UNCERTAINTY surrounds the future of a grass-roots football club following the closure of a village school.
Earlier this year, Northumberland County Council’s Executive formerly agreed to shut the doors of James Calvert Spence College (JCSC) – Hadston Road, formerly Druridge Bay Middle School, and merge its pupils with JCSC – South Avenue, formerly Amble Middle School.
And the controversial decision, which was met with anger and disappointment by objectors, could have an impact on Morpeth Sunday League team North End Trap Broomhill, who play their home matches at the site.
While assurances have been given that the playing fields will remain for community use once the school closes at the end of August, the Division Two side stands to lose its current changing and storage facilities when the school is demolished.
This casts doubt over whether the Trap will be able to play its home matches there in the future.
Discussions are taking place to find a solution and a number of options are on the table which could keep the club at its current premises.
But nothing has been decided and those fighting the Trap’s corner admit they are in the dark about what the future will hold.
Manager Keith Morley said: “I’m not sure what is going to happen. I think we have won our battle to keep the pitch but when they demolish the school, we will have no changing facilities, toilets or storage for our gear.”
It is a painful situation for the club to find itself in after representatives have ploughed a lot of time and money into keeping their home pitch in shape and purchasing key equipment.
And the knife could be twisted even further if the club is forced to move if adequate facilities can not be provided.
Keith said: “If we have to move away, I’ve got to find storage for our goalposts and gear and as there are already three teams in our area using the other local facilities, we won’t have a home pitch.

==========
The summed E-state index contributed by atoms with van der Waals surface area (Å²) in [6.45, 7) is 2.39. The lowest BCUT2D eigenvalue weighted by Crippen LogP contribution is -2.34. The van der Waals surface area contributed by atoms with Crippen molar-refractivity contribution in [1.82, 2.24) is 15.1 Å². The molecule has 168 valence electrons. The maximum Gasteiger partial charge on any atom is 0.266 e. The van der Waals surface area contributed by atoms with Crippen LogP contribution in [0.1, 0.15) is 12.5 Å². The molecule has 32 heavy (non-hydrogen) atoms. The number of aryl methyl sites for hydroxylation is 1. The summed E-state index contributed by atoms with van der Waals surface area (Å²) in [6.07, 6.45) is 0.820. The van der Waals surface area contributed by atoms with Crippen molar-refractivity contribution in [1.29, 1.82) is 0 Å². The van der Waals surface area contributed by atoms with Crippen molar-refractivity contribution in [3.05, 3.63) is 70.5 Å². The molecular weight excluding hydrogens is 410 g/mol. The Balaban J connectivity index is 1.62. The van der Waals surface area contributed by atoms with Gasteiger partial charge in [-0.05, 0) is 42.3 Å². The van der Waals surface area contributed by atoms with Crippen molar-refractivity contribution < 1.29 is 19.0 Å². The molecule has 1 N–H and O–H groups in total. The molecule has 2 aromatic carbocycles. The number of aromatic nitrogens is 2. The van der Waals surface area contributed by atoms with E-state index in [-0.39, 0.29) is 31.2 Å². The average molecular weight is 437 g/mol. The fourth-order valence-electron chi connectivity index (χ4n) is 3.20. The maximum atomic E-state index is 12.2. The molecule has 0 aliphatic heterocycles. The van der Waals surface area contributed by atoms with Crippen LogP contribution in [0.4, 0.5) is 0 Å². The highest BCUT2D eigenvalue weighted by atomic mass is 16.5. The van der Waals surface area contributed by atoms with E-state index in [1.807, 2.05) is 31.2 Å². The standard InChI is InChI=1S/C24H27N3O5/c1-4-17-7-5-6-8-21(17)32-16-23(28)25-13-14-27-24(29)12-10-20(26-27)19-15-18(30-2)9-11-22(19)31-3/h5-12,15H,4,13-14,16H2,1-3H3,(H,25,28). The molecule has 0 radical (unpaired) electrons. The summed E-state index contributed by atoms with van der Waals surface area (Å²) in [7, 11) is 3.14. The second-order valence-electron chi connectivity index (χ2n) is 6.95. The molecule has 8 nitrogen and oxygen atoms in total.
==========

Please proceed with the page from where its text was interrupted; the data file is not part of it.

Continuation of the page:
“It would mean that every game was an away game. Would the boys be willing to travel away every week? I’m not sure they would fancy that. We have kept that pitch in tremendous condition by looking after it. It would be a crying shame after all we have spent to then have to leave.
“After all the money we have spent to make the school our home, I wonder who would reimburse us for our gear if we were to fold?”
Keith added: “When I asked for the pitch at the school, they had no gear to facilitate men’s football so I had to buy two sets of goalposts, two sets of back nets, corner flags, etc.
“I even had to get a set of sockets made and concreted into the field and we have also had to get a groundsman in to mark our pitch out.
“All of this has been out of our own pockets, but as a result we have been able to keep the pitch in great condition, apart from the molehills and rabbit scrapes which have to be sorted on match days.
“We have also paid a lot more in pitch fees than the other teams in our area as we have had to pay for the use of the school for each home game. But we were the ones looking after the place, so none of this bothered us.